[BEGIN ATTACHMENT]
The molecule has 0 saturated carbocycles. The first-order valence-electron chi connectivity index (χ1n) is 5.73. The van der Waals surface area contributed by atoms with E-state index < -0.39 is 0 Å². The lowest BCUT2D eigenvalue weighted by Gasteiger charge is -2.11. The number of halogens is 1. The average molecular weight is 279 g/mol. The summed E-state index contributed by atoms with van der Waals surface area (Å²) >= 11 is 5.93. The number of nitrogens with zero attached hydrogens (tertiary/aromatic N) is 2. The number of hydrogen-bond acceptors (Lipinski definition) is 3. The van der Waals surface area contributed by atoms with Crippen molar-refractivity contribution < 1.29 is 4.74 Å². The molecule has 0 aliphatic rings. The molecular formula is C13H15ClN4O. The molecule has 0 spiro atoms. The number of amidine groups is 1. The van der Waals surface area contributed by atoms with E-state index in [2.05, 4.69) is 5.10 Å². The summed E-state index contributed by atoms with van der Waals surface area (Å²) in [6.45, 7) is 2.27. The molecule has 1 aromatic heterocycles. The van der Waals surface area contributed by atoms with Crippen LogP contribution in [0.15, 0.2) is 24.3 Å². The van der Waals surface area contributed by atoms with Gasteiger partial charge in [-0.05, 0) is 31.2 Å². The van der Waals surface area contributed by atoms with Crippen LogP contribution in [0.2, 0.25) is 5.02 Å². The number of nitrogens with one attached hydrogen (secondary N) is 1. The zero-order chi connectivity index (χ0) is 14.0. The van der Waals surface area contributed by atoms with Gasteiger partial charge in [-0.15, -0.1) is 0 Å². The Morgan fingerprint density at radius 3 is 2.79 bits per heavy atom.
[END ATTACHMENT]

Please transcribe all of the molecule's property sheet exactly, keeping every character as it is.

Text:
The molecule has 0 saturated carbocycles. The first-order valence-electron chi connectivity index (χ1n) is 5.73. The van der Waals surface area contributed by atoms with E-state index < -0.39 is 0 Å². The lowest BCUT2D eigenvalue weighted by Gasteiger charge is -2.11. The number of halogens is 1. The average molecular weight is 279 g/mol. The summed E-state index contributed by atoms with van der Waals surface area (Å²) >= 11 is 5.93. The number of nitrogens with zero attached hydrogens (tertiary/aromatic N) is 2. The number of hydrogen-bond acceptors (Lipinski definition) is 3. The van der Waals surface area contributed by atoms with Crippen molar-refractivity contribution < 1.29 is 4.74 Å². The molecule has 0 aliphatic rings. The molecular formula is C13H15ClN4O. The molecule has 0 spiro atoms. The number of amidine groups is 1. The van der Waals surface area contributed by atoms with E-state index in [2.05, 4.69) is 5.10 Å². The summed E-state index contributed by atoms with van der Waals surface area (Å²) in [6.45, 7) is 2.27. The molecule has 1 aromatic heterocycles. The van der Waals surface area contributed by atoms with Crippen LogP contribution in [0.15, 0.2) is 24.3 Å². The van der Waals surface area contributed by atoms with Gasteiger partial charge in [-0.05, 0) is 31.2 Å². The van der Waals surface area contributed by atoms with Crippen LogP contribution in [0.2, 0.25) is 5.02 Å². The number of nitrogens with one attached hydrogen (secondary N) is 1. The zero-order chi connectivity index (χ0) is 14.0. The van der Waals surface area contributed by atoms with Gasteiger partial charge in [-0.15, -0.1) is 0 Å². The Morgan fingerprint density at radius 3 is 2.79 bits per heavy atom.